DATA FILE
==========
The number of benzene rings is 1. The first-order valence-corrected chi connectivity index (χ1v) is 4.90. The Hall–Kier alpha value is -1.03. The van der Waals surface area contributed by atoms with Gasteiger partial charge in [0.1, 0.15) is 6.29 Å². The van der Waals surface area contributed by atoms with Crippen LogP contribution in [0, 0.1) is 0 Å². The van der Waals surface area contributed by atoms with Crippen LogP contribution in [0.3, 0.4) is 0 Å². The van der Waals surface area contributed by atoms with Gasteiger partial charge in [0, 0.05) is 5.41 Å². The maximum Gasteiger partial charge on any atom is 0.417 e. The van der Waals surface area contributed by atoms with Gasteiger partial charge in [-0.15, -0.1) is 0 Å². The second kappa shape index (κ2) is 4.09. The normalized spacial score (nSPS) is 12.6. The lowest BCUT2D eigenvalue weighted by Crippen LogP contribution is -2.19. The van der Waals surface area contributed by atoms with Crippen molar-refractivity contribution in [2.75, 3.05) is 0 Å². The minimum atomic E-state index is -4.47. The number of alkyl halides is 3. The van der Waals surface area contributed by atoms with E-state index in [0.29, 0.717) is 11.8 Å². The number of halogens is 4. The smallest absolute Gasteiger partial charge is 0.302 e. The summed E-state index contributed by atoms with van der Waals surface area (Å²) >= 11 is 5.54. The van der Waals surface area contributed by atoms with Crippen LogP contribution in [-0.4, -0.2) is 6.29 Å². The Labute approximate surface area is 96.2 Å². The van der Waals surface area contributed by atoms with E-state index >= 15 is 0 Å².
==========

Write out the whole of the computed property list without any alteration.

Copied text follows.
The number of benzene rings is 1. The first-order valence-corrected chi connectivity index (χ1v) is 4.90. The Hall–Kier alpha value is -1.03. The van der Waals surface area contributed by atoms with Gasteiger partial charge in [0.1, 0.15) is 6.29 Å². The van der Waals surface area contributed by atoms with Crippen LogP contribution in [0, 0.1) is 0 Å². The van der Waals surface area contributed by atoms with Crippen LogP contribution in [0.3, 0.4) is 0 Å². The van der Waals surface area contributed by atoms with Gasteiger partial charge in [0, 0.05) is 5.41 Å². The maximum Gasteiger partial charge on any atom is 0.417 e. The van der Waals surface area contributed by atoms with Gasteiger partial charge in [-0.15, -0.1) is 0 Å². The second kappa shape index (κ2) is 4.09. The normalized spacial score (nSPS) is 12.6. The lowest BCUT2D eigenvalue weighted by Crippen LogP contribution is -2.19. The van der Waals surface area contributed by atoms with Crippen molar-refractivity contribution in [2.75, 3.05) is 0 Å². The minimum atomic E-state index is -4.47. The number of alkyl halides is 3. The van der Waals surface area contributed by atoms with E-state index in [0.29, 0.717) is 11.8 Å². The number of halogens is 4. The smallest absolute Gasteiger partial charge is 0.302 e. The summed E-state index contributed by atoms with van der Waals surface area (Å²) >= 11 is 5.54. The van der Waals surface area contributed by atoms with Crippen LogP contribution in [-0.4, -0.2) is 6.29 Å². The Labute approximate surface area is 96.2 Å². The van der Waals surface area contributed by atoms with E-state index >= 15 is 0 Å².